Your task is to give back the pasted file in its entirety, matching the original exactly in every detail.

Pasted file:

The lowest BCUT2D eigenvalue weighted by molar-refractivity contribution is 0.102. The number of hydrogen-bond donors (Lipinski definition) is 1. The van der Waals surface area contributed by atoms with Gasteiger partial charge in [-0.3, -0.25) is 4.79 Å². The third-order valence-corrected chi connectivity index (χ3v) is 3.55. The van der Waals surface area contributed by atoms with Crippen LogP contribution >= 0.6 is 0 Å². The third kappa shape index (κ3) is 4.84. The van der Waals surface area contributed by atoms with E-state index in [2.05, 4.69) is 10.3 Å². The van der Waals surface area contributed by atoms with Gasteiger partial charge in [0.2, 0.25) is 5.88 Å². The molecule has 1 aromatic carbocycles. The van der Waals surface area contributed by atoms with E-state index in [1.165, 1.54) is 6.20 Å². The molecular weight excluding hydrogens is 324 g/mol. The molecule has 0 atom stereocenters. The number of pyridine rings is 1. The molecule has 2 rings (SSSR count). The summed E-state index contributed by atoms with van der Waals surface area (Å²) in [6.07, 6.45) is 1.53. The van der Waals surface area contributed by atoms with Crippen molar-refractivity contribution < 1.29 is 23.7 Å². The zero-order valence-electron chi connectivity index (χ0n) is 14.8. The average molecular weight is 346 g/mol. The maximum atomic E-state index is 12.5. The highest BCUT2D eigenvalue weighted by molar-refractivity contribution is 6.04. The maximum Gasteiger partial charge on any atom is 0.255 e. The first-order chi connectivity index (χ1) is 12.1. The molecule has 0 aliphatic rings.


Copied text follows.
The lowest BCUT2D eigenvalue weighted by molar-refractivity contribution is 0.102. The number of hydrogen-bond donors (Lipinski definition) is 1. The van der Waals surface area contributed by atoms with Gasteiger partial charge in [-0.3, -0.25) is 4.79 Å². The third-order valence-corrected chi connectivity index (χ3v) is 3.55. The van der Waals surface area contributed by atoms with Crippen LogP contribution >= 0.6 is 0 Å². The third kappa shape index (κ3) is 4.84. The van der Waals surface area contributed by atoms with E-state index in [2.05, 4.69) is 10.3 Å². The van der Waals surface area contributed by atoms with Gasteiger partial charge in [0.2, 0.25) is 5.88 Å². The molecule has 1 aromatic carbocycles. The van der Waals surface area contributed by atoms with E-state index in [1.165, 1.54) is 6.20 Å². The molecular weight excluding hydrogens is 324 g/mol. The molecule has 0 atom stereocenters. The number of pyridine rings is 1. The molecule has 2 rings (SSSR count). The summed E-state index contributed by atoms with van der Waals surface area (Å²) in [6.07, 6.45) is 1.53. The van der Waals surface area contributed by atoms with Crippen molar-refractivity contribution < 1.29 is 23.7 Å². The zero-order valence-electron chi connectivity index (χ0n) is 14.8. The average molecular weight is 346 g/mol. The maximum atomic E-state index is 12.5. The highest BCUT2D eigenvalue weighted by molar-refractivity contribution is 6.04. The maximum Gasteiger partial charge on any atom is 0.255 e. The first-order chi connectivity index (χ1) is 12.1. The molecule has 0 aliphatic rings.